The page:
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Lent: Sin Can Kill You; Shame Doesn’t Have To


Juliana Muncinelli CC

Fr Robert McTeigue, SJ - published on 04/01/15

Learning to live forgiven
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Is it ever embarrassing to talk about forgiveness? In recent columns I have talked about striving for a proper understanding of mercy and forgiveness—topics that unfortunately these days seem to lend themselves to misunderstanding. Clarity is a welcome friend when talking about mercy and forgiveness, and the centrality of the Cross is essential. So understood, why speak of embarrassment when talking about forgiveness?

My embarrassed hesitation stems from a decision to talk about forgiving oneself.Talking about forgiving oneself can easily degenerate into the moral laxity and the pseudo-therapeutic posturing recently derided by psychiatrist Theodore Dalrymple in his latest book, “Admirable Evasions:  How Psychology Undermines Morality.” We might start with the best of intentions to talk about forgiving oneself and end up paying homage to the modern god worshipped in the Cult of Self-Esteem.

Dalrymple writes:  “…it is not uncommon nowadays to hear someone say ‘I’m learning to forgive myself’ (usually under the guidance of a therapist), as if such learning were hard and valuable work equivalent, say, to learning the subjunctives of a foreign language. According to the more traditional ways of thinking, learning to forgive oneself is learning how to act without scruple, how to forge ahead without regard to other people, how—in effect—to become a psychopath.”

Hence my embarrassed hesitation to speak of forgiving oneself. Nonetheless, many prayerful and intelligent people have asked me recently to conclude my Lenten reflections with this very topic. I have decided to take a theological rather than therapeutic approach, in order to avoid Dalrymple’s just and withering criticisms. Let’s talk about forgiveness of oneself in the context of sorrow for sin.

Facile talk about mercy, the overweening confidence of secular psychology, and the moribund practice of sacramental confession in many parishes make references to sorrow for sin a rarity. (“I haven’t been to confession in 17 years, Father, but it’s ok because I’m basically a good person!”)  A proper sorrow for sin is necessary both morally and spiritually. An exaggerated sorrow for sin (and, yes, it does happen these days) can be crippling for the soul and an impediment to a proper love of God. That exaggerated sorrow for sin, which can hinder spiritual maturity, can be found in good people who do struggle to forgive themselves. Satan would have such poor souls believe that their identity is defined by their sins. These poor folks need to be reminded that their identity is defined by their baptism.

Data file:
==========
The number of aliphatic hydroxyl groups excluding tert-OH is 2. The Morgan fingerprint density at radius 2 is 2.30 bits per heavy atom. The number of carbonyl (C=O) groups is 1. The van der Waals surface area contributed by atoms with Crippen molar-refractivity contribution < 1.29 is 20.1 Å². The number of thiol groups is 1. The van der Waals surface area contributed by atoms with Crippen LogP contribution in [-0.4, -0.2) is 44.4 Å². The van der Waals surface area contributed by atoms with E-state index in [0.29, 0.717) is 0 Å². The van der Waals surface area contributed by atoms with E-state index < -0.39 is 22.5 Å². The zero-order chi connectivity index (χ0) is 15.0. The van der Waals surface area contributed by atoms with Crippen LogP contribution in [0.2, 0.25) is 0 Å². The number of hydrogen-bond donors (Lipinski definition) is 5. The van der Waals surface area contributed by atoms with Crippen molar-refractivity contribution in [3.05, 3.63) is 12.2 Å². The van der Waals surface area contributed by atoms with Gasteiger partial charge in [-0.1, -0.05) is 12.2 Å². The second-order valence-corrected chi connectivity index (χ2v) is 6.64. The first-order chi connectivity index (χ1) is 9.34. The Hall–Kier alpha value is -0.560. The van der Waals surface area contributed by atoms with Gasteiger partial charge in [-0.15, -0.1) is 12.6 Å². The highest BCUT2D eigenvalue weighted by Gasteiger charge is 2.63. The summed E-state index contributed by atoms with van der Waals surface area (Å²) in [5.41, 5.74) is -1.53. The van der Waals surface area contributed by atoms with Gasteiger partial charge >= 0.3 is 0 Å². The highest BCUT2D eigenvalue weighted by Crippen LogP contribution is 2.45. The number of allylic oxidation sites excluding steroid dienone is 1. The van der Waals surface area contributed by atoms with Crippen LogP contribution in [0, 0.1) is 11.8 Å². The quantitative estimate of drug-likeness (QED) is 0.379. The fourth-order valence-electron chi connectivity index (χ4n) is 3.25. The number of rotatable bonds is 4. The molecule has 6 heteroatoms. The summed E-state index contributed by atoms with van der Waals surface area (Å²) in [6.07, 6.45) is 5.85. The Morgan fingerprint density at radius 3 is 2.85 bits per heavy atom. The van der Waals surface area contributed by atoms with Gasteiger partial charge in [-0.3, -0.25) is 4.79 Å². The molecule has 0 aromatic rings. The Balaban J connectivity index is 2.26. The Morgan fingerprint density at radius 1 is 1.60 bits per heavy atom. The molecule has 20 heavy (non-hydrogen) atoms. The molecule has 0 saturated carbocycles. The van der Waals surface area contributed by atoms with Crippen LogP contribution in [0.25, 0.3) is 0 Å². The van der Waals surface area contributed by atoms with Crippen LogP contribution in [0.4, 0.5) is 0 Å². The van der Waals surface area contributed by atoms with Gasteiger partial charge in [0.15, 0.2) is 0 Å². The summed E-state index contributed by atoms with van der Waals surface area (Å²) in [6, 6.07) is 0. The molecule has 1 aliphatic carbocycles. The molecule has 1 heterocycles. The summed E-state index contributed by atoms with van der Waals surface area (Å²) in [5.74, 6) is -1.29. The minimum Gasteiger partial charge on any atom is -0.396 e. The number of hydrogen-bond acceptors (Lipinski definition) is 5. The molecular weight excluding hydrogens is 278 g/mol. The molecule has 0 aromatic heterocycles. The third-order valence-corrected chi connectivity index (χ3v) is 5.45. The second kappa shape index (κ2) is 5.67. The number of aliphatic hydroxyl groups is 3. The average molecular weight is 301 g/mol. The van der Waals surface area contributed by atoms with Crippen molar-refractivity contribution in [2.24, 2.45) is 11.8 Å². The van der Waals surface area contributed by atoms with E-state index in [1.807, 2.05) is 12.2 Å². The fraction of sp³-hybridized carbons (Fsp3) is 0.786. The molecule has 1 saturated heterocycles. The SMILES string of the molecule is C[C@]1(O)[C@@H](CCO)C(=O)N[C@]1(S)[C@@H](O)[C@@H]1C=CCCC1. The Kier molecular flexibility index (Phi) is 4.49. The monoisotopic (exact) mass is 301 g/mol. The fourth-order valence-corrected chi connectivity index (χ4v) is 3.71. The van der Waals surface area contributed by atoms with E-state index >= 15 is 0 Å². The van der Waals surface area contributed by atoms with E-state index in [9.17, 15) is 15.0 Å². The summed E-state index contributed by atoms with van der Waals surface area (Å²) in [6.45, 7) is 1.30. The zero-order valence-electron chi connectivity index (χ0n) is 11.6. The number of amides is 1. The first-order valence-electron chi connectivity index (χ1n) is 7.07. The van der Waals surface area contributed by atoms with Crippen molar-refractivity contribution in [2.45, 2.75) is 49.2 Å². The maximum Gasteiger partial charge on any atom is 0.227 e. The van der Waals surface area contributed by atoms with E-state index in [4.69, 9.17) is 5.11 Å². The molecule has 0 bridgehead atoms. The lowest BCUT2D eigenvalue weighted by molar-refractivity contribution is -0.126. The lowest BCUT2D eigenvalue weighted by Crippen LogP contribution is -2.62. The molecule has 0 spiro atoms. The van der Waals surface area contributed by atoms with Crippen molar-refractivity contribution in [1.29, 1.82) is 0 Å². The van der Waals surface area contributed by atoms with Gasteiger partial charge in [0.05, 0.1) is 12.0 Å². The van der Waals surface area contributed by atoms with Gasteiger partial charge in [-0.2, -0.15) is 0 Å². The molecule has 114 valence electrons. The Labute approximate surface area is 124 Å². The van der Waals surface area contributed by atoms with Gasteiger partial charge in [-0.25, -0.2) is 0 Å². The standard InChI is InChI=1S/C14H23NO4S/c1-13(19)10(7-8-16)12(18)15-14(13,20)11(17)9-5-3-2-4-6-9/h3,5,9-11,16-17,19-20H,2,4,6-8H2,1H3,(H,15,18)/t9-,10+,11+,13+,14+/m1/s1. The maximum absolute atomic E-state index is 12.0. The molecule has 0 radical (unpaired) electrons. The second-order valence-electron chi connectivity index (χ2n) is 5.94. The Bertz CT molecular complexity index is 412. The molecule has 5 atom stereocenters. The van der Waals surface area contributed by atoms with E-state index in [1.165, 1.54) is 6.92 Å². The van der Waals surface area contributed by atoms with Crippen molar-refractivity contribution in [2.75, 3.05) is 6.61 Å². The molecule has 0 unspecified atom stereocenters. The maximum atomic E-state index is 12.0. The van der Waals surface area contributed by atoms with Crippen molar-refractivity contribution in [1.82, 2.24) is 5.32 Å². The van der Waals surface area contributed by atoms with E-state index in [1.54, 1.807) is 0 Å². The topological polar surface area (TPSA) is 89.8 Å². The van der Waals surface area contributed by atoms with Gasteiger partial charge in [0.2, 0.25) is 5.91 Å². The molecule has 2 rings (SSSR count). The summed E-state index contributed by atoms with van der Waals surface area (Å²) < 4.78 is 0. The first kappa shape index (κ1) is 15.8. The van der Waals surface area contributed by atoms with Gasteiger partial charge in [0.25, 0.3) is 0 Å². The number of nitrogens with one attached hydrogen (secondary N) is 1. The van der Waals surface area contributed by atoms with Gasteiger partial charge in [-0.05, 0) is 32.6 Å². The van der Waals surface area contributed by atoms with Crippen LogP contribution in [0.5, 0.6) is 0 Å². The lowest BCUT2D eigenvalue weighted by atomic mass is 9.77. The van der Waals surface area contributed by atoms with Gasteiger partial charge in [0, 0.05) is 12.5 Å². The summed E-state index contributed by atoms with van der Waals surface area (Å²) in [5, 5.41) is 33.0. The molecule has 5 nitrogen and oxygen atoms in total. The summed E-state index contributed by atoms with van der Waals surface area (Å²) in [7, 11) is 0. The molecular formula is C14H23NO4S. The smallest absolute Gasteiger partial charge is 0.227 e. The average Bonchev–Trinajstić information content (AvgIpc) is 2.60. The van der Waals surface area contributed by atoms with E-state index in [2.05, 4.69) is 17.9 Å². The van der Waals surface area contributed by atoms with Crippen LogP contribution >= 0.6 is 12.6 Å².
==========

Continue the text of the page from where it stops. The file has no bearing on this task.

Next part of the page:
Saint Thomas Aquinas taught that contrition (that is, sorrow for sin) is the greatest sorrow in the world and also taught that the sorrow of contrition can be too great. Poor souls torturing themselves over repented sin would do well to recall the wisdom of Saint Bernard of Clairvaux:  “Grief for sins is necessary, but must not be perpetual. My advice is to turn back at times from sorrow and the anxious remembrance of your ways, and escape to the plain, to a calm review of the divine mercies. Let us mingle honey with wormwood, that the salubrious bitter may give health when we drink it tempered with a mixture of sweetness: while you think humbly of yourselves, think also of the goodness of the Lord.”